"We all understand what a knife means and to categorise it or to fix its size for it to be a deadly weapon may not be appropriate. A knife has also been' described as a pocket knife, pen knife, table knife, kitchen knife, etc. It cannot be denied that a knife can be used as a weapon of offence. It can cut, it can pierce, it can be deadly. To say that a knife to be a deadly weapon should be of a particular size would perhaps be not a correct statement. In the present case, the evidence shows that the injury was caused to Singh Ram witness by a sharp-edged weapon and there is a statement that the accused Salim was carrying a knife and it was with that knife that the injury was caused to the witness. It would not be necessary for the witness to further state as to that was the size of the knife to attract the provisions of Section 397 Indian Penal Code as was contended by Mrs. Ahlawat. This contention that case under Section 397 Indian Penal Code is not made out fails."
Delhi High Court
Gulfam @ Zahoor vs State on 3 February, 2020
Accused contended that a paper cutter could not be equated with a knife, as it was stationery item. He submitted that the blade of a paper cutter is not robust and usually breaks if it is met with any resistance. He submitted that therefore, a paper cutter could not be equated with a knife.
Next, he relied on the decision of this Court in Bishan v. The State: (1984) 6 DRJ 78, wherein the Coordinate Bench of this Court has held that a vegetable knife could not be considered as a deadly weapon. A paper cutter is also a species of knife inasmuch as, it has a handle and a blade. Although it is meant for a specific purpose of cutting paper, there is no denying the fact that its blade is very sharp and is capable of delivering a fatal injury.
In the present case, the paper cutter had been placed on the complainant's neck. Undeniably, a deep cut on the neck - which could be easily inflicted by the said instrument - could be fatal. Indisputably, such an instrument used as a weapon and placed on the neck of a victim is sufficient to terrorize a victim into yielding under fear of an injury. In the given circumstances, this Court is not persuaded to accept that that use of a paper cutter in committing robbery did not invite a punition under Section 397 of the IPC.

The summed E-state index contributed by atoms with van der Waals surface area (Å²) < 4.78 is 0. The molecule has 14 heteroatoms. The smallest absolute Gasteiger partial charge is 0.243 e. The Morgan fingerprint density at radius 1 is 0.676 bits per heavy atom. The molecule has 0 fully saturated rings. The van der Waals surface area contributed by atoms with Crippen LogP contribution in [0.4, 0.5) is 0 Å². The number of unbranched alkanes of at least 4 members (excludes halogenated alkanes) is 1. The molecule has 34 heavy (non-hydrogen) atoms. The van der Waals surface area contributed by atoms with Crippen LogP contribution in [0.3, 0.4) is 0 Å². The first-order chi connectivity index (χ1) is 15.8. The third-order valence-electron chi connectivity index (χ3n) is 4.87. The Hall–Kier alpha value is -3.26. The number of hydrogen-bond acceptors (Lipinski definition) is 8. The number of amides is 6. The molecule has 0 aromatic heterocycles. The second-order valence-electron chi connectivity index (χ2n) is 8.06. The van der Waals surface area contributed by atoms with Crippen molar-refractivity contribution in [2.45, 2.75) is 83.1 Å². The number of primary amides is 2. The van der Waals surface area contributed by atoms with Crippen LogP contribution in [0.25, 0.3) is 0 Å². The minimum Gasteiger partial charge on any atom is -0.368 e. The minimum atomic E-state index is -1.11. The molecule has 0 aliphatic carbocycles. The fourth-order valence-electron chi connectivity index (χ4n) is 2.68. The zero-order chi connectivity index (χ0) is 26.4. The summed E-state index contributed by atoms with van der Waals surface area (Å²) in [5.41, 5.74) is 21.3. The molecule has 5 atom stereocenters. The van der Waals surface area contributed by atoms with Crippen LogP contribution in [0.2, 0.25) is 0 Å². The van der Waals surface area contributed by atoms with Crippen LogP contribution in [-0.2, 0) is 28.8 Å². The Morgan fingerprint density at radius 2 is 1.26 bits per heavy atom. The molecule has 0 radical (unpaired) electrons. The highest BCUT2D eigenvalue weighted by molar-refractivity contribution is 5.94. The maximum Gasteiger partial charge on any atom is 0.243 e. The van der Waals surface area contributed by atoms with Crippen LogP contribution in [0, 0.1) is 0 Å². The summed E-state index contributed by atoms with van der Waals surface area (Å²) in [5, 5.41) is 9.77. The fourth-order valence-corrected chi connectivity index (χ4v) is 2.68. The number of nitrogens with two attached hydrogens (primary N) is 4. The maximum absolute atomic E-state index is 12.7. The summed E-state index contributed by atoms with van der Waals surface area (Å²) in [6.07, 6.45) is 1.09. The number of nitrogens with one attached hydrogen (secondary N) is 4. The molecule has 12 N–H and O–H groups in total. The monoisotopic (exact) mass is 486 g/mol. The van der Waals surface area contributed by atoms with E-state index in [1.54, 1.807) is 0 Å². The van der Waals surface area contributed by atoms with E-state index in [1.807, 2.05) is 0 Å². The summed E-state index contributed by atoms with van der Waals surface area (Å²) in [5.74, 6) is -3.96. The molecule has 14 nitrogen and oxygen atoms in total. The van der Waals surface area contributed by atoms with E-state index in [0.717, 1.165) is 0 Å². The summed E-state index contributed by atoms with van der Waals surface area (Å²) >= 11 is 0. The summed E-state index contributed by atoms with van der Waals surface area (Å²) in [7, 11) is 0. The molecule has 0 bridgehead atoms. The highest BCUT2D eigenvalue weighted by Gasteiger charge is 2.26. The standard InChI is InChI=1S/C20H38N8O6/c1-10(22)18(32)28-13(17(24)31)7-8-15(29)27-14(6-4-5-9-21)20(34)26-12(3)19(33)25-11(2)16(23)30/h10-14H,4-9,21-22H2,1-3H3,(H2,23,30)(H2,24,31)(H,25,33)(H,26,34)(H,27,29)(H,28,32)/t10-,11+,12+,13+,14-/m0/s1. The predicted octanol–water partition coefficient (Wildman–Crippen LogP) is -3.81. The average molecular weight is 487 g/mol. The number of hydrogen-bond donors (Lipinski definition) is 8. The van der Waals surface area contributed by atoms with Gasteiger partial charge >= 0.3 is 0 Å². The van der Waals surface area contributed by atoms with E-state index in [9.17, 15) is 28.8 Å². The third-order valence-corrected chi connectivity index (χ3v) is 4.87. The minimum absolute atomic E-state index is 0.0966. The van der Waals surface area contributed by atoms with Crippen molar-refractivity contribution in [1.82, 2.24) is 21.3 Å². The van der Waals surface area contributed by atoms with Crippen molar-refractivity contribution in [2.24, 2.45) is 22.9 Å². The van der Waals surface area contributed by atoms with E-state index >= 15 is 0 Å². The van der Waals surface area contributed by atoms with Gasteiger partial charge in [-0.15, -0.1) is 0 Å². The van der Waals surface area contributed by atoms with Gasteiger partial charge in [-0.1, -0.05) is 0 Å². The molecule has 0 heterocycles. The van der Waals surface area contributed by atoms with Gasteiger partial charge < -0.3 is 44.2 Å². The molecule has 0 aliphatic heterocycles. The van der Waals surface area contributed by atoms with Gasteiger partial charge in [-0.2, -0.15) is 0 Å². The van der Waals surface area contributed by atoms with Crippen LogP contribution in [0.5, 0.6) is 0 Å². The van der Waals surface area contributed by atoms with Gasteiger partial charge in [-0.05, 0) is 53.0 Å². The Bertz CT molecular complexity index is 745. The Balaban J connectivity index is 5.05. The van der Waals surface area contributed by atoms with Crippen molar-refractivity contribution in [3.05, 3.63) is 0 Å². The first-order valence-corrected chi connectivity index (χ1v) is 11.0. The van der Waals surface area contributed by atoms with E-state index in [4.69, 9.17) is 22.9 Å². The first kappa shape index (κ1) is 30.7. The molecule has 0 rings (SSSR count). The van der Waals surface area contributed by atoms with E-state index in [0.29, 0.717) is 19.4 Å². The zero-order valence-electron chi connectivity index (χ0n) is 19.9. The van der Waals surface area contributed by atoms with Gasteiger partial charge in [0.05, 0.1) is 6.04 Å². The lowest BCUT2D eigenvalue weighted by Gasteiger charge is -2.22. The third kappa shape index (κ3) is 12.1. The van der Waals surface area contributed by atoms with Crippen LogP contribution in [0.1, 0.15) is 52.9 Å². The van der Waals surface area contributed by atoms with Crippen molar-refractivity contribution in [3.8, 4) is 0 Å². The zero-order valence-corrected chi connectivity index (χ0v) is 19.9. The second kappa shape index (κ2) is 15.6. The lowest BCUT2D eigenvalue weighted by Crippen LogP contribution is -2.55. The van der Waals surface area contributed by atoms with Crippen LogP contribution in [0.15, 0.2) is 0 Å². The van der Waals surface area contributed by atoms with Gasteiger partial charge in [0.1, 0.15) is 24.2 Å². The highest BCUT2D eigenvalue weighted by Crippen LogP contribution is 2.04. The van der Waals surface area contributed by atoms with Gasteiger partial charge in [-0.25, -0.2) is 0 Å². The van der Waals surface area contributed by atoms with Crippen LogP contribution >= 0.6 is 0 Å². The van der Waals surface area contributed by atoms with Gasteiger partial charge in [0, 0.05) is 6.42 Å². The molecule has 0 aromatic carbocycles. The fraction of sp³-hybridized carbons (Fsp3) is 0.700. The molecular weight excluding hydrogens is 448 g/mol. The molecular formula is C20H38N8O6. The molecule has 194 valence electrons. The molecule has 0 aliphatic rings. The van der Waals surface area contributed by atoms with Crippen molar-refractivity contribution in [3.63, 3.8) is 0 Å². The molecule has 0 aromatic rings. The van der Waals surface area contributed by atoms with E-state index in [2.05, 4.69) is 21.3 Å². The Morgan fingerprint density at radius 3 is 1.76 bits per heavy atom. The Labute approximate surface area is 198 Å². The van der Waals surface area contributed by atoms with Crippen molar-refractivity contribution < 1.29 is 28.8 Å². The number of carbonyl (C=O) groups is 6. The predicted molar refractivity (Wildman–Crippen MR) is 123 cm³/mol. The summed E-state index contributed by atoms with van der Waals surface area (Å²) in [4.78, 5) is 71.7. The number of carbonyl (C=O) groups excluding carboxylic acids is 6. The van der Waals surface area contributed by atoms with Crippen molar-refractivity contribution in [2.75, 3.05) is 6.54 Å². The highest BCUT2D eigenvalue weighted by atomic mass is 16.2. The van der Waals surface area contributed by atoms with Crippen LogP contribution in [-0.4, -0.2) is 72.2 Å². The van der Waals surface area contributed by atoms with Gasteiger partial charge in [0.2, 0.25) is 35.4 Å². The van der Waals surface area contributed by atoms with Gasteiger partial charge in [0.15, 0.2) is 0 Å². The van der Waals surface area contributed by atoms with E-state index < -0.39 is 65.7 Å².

Delhi High Court
Murlidhar vs State on 1 June, 2018
The resultant position that emerges is that Section 397 would be attracted even if the accused, who possessed a knife during the robbery, does not actually use it to threaten the victim. A victim who has noticed the knife in the hand of the accused would undoubtedly feel threatened. It is possible that the victim may not have noticed what type of knife it is and whether it is capable of causing actually harm. In other words, the actual size or length of the knife would not matter. In Phool Kumar, the Supreme Court noticed the observations of the Bombay High Court in Govind Dipaji More v. State, MANU/MH/0204/1956 that if the knife "was used for the purpose of producing such an impression upon the mind of a person that he would be compelled to part with his property, that would amount to using the weapon within the meaning of Section 397". Therefore, the fact that the knife was not recovered at all, or that the recovered weapon was not shown during the course of trial to the victim, would not matter as long as the eye witnesses to the crime are able to convincingly and consistently recount the fact that they were threatened by the sight of the accused wielding the knife into parting with their belongings." Supreme Court in Ashfaq v. state (supra) is clear and categorical that recovery of the weapon is not a necessary ingredient for a conviction under Section 397 IPC. Hence , recovery of the weapon is irrelevant so long as there is evidence to show that the same was used to threaten or terrorise the victims.